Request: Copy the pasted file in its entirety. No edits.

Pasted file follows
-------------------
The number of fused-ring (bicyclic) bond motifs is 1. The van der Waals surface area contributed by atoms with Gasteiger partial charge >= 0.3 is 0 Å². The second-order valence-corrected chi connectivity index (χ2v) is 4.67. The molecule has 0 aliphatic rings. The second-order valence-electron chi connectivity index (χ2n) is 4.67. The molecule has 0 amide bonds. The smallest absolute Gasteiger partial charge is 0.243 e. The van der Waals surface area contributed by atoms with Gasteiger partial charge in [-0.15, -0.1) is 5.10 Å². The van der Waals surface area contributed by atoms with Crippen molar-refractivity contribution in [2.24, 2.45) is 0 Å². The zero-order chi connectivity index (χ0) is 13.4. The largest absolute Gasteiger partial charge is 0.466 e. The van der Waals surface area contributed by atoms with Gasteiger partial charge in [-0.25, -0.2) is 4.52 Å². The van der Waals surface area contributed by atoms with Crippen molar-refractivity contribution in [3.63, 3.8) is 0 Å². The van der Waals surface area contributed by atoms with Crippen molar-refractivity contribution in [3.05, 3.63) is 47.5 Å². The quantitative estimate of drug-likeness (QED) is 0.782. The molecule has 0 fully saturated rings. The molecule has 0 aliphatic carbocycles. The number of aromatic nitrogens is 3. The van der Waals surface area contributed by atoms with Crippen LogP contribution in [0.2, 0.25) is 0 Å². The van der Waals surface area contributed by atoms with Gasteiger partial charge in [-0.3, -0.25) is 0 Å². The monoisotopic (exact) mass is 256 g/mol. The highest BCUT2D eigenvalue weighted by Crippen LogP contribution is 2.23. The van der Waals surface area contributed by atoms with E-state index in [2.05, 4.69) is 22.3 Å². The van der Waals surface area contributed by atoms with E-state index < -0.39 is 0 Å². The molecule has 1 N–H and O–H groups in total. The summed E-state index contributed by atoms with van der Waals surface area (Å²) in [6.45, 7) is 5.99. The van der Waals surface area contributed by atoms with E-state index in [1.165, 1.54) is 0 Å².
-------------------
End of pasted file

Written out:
The number of fused-ring (bicyclic) bond motifs is 1. The van der Waals surface area contributed by atoms with Gasteiger partial charge >= 0.3 is 0 Å². The second-order valence-corrected chi connectivity index (χ2v) is 4.67. The molecule has 0 aliphatic rings. The second-order valence-electron chi connectivity index (χ2n) is 4.67. The molecule has 0 amide bonds. The smallest absolute Gasteiger partial charge is 0.243 e. The van der Waals surface area contributed by atoms with Gasteiger partial charge in [-0.15, -0.1) is 5.10 Å². The van der Waals surface area contributed by atoms with Crippen molar-refractivity contribution in [2.24, 2.45) is 0 Å². The zero-order chi connectivity index (χ0) is 13.4. The largest absolute Gasteiger partial charge is 0.466 e. The van der Waals surface area contributed by atoms with Gasteiger partial charge in [-0.25, -0.2) is 4.52 Å². The van der Waals surface area contributed by atoms with Crippen molar-refractivity contribution in [3.63, 3.8) is 0 Å². The van der Waals surface area contributed by atoms with Crippen molar-refractivity contribution in [3.05, 3.63) is 47.5 Å². The quantitative estimate of drug-likeness (QED) is 0.782. The molecule has 0 fully saturated rings. The molecule has 0 aliphatic carbocycles. The number of aromatic nitrogens is 3. The van der Waals surface area contributed by atoms with Crippen LogP contribution in [0.2, 0.25) is 0 Å². The van der Waals surface area contributed by atoms with Gasteiger partial charge in [-0.3, -0.25) is 0 Å². The monoisotopic (exact) mass is 256 g/mol. The highest BCUT2D eigenvalue weighted by Crippen LogP contribution is 2.23. The van der Waals surface area contributed by atoms with E-state index in [2.05, 4.69) is 22.3 Å². The van der Waals surface area contributed by atoms with E-state index < -0.39 is 0 Å². The molecule has 1 N–H and O–H groups in total. The summed E-state index contributed by atoms with van der Waals surface area (Å²) in [6.45, 7) is 5.99. The van der Waals surface area contributed by atoms with E-state index in [1.165, 1.54) is 0 Å².